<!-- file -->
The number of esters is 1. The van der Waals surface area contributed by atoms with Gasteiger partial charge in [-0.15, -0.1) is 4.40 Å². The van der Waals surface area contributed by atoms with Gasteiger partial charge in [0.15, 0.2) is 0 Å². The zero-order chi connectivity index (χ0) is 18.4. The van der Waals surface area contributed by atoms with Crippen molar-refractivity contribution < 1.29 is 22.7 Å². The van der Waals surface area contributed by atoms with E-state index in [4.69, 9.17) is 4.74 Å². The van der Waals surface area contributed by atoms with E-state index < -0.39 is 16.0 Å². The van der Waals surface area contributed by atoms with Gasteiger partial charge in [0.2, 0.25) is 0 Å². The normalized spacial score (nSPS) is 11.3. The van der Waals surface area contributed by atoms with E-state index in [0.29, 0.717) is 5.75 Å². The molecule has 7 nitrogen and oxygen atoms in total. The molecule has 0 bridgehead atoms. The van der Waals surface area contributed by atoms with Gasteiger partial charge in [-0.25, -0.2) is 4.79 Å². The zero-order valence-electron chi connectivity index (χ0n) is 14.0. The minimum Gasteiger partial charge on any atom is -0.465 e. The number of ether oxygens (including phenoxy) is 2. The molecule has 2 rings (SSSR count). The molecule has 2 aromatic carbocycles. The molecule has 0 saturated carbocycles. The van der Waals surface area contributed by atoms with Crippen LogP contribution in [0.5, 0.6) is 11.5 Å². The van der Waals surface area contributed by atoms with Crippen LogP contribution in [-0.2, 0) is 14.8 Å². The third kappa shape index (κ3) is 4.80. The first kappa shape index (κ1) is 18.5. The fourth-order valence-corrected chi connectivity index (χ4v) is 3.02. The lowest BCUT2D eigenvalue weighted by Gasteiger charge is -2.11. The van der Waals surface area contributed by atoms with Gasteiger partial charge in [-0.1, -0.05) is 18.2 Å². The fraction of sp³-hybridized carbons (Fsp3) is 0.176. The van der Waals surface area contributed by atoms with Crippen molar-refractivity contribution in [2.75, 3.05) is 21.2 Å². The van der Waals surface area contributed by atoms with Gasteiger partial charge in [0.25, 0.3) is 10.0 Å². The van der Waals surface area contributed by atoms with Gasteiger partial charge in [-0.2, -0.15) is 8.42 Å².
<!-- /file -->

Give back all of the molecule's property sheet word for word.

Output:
The number of esters is 1. The van der Waals surface area contributed by atoms with Gasteiger partial charge in [-0.15, -0.1) is 4.40 Å². The van der Waals surface area contributed by atoms with Gasteiger partial charge in [0.15, 0.2) is 0 Å². The zero-order chi connectivity index (χ0) is 18.4. The van der Waals surface area contributed by atoms with Crippen molar-refractivity contribution < 1.29 is 22.7 Å². The van der Waals surface area contributed by atoms with E-state index in [4.69, 9.17) is 4.74 Å². The van der Waals surface area contributed by atoms with E-state index < -0.39 is 16.0 Å². The van der Waals surface area contributed by atoms with Gasteiger partial charge in [0.2, 0.25) is 0 Å². The normalized spacial score (nSPS) is 11.3. The van der Waals surface area contributed by atoms with E-state index in [0.29, 0.717) is 5.75 Å². The molecule has 7 nitrogen and oxygen atoms in total. The molecule has 0 bridgehead atoms. The van der Waals surface area contributed by atoms with Gasteiger partial charge in [-0.25, -0.2) is 4.79 Å². The zero-order valence-electron chi connectivity index (χ0n) is 14.0. The minimum Gasteiger partial charge on any atom is -0.465 e. The number of ether oxygens (including phenoxy) is 2. The molecule has 2 rings (SSSR count). The molecule has 2 aromatic carbocycles. The molecule has 0 saturated carbocycles. The van der Waals surface area contributed by atoms with Crippen LogP contribution in [0.5, 0.6) is 11.5 Å². The van der Waals surface area contributed by atoms with Crippen LogP contribution in [-0.2, 0) is 14.8 Å². The third kappa shape index (κ3) is 4.80. The first kappa shape index (κ1) is 18.5. The fourth-order valence-corrected chi connectivity index (χ4v) is 3.02. The lowest BCUT2D eigenvalue weighted by Gasteiger charge is -2.11. The van der Waals surface area contributed by atoms with Gasteiger partial charge in [-0.1, -0.05) is 18.2 Å². The fraction of sp³-hybridized carbons (Fsp3) is 0.176. The van der Waals surface area contributed by atoms with Crippen molar-refractivity contribution in [2.75, 3.05) is 21.2 Å². The van der Waals surface area contributed by atoms with Gasteiger partial charge in [0.25, 0.3) is 10.0 Å². The van der Waals surface area contributed by atoms with Gasteiger partial charge in [-0.2, -0.15) is 8.42 Å².